This is the first post in our series ‘Principles of Data Visualization’ #PoDV How often have you bolted on a dashboard to an almost finished product, and promptly shipped it? How often have you built a business dashboard using the most convenient chart type you could get your hands on in five minutes? How often have you had to adjust with your ineffective weekly report because you don’t know what it needs to look like? Or perhaps you have a vague idea, but can’t vocalize it to the Developer, or UX Designer so they can fix it for you? Have you ever wondered what separates a great dashboard from the mediocre ones? If that’s you, you’re not alone. Businesses today run on data. Everyone uses data visualization in their daily jobs. However, only a handful know why data visualization works, and how to use it to their benefit. Everyone does it, but no one talks about it. In this series of posts, we go on a tour of the major ideas from the experts in data visualization. These ideas will give you a foundational understanding of how we process visual information. You can use them to create better product dashboards, give better feedback to your Product Managers and UX Designers, and become more efficient in how you analyze data. We start the series with this post explaining why we use visualizations, and what makes for a great data visualization.

Why We Visualize Data

We visualize information to meet a very basic need – to tell a story. It’s one of the most primitive forms of communication known to man, having its origins in cave drawings dated as early as 30,000 B.C., even before written communication, which emerged in 3,000 B.C. With the passing of time, we’ve found new ways to tell stories. Today, we tell stories using data. We’re familiar with the basic chart types like the line chart, bar chart, and pie chart. However, the underlying reason we use these charts is the same – to tell a story about the data it represents.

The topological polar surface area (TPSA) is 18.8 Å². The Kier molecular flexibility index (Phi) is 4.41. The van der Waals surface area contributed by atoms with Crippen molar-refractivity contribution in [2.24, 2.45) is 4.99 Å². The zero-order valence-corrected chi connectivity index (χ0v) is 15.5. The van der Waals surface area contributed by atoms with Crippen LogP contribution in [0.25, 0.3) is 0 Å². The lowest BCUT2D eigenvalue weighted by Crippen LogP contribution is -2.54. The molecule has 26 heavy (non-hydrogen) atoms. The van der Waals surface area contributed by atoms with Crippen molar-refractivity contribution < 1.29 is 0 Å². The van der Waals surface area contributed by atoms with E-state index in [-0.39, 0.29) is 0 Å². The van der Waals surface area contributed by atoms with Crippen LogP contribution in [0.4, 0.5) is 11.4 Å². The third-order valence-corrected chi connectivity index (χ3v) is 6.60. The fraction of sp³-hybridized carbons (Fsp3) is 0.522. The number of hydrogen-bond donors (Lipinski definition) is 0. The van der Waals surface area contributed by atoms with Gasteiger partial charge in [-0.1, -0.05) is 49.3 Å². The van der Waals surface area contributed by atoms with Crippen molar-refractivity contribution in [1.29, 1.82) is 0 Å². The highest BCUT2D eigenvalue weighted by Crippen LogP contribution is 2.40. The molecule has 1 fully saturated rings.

The Importance of Visualizations in Business

A visual can communicate more information than a table in a much smaller space. This trait of visuals makes them more effective than tables for presenting data. For example, notice the table below, and try to spot the month with the highest sales.















Now, try the same thing with the line chart below, and you’ll notice how easy it is, taking just a second or two. Line Chart

This trait of visualizations is what makes them vital to businesses. Consequently, companies that tend to be most data-centric, also have a strong focus on visualization. Data visualization has become one of the key differentiators in today’s competitive landscape.

What Makes a Great Data Visualization?

Edward Tufte, a data visualization expert, says that an excellent data visual ‘is that which gives to the viewer the greatest number of ideas in the shortest time with the least ink in the smallest space.’ This quote is from his influential book ‘The Visual Display of Quantitative Information’, where he goes on to give an example of how John Snow used a visual to stop a Cholera breakout in London in 1854. The deaths in the area are plotted as dots, and the pumps that gave water to the residents are plotted as crosses. The pump on Broad Street was identified as infected, and was removed, putting an end to the deaths. Cholera-Breakout-London The same information could have been found by analyzing the text records, but a visualization makes the analysis a lot more efficient. With the advent of big data, we don’t have a shortage of data. In fact, we face the problem of information overload on a daily basis. With terabytes and petabytes of information being generated in our systems on a daily basis, we’re drowning in data. What we need is to create excellent data visuals that communicate valuable ideas from the sea of data that surrounds us. The need for visualization is more now than ever before. In the upcoming posts, we’ll look at even more principles that’ll help us create excellent data visualizations. Let’s move from a fear of getting our hands dirty with data visualization, to confidently being able to spot a bad visual from a good one. Let’s not just do, but talk data visualization. Next week, we’ll look at the two goals behind all visuals, and learn when to use each of them. If you’d like to get an overview of this entire series in one read, get our white paper ‘Principles of Data Visualization.’ Of course, we’ll be covering the topics in more detail here on our blog, so keep track of these posts too.

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